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Dunedin has slipped down the rankings in Chorus' ''Gigatown'' competition even as its campaign leaders learned more about how ultra-fast broadband could be a catalyst for social and economic growth.
The city yesterday dropped from the top 10 in the national competition, falling ever further from the top-five finish it needs for a tilt at securing access to one-gigabit-a-second internet.
Gigatown Dunedin promoter Josh Jenkins asked supporters to redouble their efforts - and urged city folk to support the campaign - with a view to Dunedin achieving a renaissance similar to that experienced by other cities overseas.
In 2010, the 167,000-strong city of Chattanooga became the first in the United States to have publicly available, one gigabit internet.
Chattanooga Gigtank co-founder Sheldon Grizzle said high-speed internet was a huge catalyst for growth.
The ultra-fast internet speeds provided a massive boost for connectivity and efficiency for businesses - something that was only beginning to be understood three years later.
According to the Chattanooga Area Chamber of Commerce, about 1000 jobs had been created as a result of the high-speed connection.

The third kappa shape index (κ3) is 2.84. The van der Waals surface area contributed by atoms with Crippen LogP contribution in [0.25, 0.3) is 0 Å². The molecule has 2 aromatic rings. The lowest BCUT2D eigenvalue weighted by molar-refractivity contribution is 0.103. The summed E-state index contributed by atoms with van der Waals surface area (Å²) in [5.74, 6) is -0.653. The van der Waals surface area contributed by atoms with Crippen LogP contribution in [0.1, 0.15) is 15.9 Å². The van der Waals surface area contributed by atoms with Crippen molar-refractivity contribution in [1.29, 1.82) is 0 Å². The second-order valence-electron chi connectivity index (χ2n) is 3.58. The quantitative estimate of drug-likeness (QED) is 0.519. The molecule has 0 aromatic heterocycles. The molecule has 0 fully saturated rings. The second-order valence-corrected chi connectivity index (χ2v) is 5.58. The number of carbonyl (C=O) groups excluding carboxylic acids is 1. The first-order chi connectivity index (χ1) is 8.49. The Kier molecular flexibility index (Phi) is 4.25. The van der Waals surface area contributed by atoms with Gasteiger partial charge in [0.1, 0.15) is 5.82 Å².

The internet speeds had drawn several companies to the city.
Bulgarian company Hutgrip found the speeds allowed it to beta-test its cloud-based monitoring products more accurately than in its home country, while internet search engine Mozilla launched a community fund in the city to experiment, develop and implement learning and workforce opportunities enhanced by the internet.
Volkswagen had built an assembly plant, which created 12,400 full-time jobs and generated $643.1 million in state-wide annual income.
Mr Grizzle believed high-speed internet would create enormous opportunities for Dunedin and New Zealand although this would take time to happen.
Gigabit-speed internet was ''crazy fast''and its efficiency, extrapolated to the entire community, created many options and would knock on to businesses and people who had no relationship with the internet, he said.